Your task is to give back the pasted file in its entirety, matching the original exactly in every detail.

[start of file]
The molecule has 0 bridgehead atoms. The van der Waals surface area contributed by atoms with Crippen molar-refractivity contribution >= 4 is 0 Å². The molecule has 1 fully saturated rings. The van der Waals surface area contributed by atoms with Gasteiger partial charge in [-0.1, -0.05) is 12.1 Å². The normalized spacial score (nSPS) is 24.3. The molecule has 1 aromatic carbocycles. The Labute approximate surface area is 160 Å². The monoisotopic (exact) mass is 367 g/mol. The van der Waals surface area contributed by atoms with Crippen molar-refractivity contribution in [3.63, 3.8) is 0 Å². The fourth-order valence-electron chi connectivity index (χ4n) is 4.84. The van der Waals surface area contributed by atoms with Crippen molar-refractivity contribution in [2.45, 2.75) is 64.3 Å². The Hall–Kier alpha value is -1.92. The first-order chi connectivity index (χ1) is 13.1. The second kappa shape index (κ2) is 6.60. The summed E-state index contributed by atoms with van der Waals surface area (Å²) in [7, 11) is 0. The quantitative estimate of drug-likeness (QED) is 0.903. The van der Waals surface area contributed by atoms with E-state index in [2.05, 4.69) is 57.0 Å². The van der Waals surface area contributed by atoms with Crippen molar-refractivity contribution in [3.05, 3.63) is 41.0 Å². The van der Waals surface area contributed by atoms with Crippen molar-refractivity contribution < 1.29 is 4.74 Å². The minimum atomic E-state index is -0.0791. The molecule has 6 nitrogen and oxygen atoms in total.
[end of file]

The molecule has 0 bridgehead atoms. The van der Waals surface area contributed by atoms with Crippen molar-refractivity contribution >= 4 is 0 Å². The molecule has 1 fully saturated rings. The van der Waals surface area contributed by atoms with Gasteiger partial charge in [-0.1, -0.05) is 12.1 Å². The normalized spacial score (nSPS) is 24.3. The molecule has 1 aromatic carbocycles. The Labute approximate surface area is 160 Å². The monoisotopic (exact) mass is 367 g/mol. The van der Waals surface area contributed by atoms with Crippen molar-refractivity contribution in [3.63, 3.8) is 0 Å². The fourth-order valence-electron chi connectivity index (χ4n) is 4.84. The van der Waals surface area contributed by atoms with Crippen molar-refractivity contribution in [2.45, 2.75) is 64.3 Å². The Hall–Kier alpha value is -1.92. The first-order chi connectivity index (χ1) is 13.1. The second kappa shape index (κ2) is 6.60. The summed E-state index contributed by atoms with van der Waals surface area (Å²) in [7, 11) is 0. The quantitative estimate of drug-likeness (QED) is 0.903. The van der Waals surface area contributed by atoms with E-state index in [2.05, 4.69) is 57.0 Å². The van der Waals surface area contributed by atoms with Crippen molar-refractivity contribution in [3.05, 3.63) is 41.0 Å². The van der Waals surface area contributed by atoms with Crippen molar-refractivity contribution < 1.29 is 4.74 Å². The minimum atomic E-state index is -0.0791. The molecule has 6 nitrogen and oxygen atoms in total.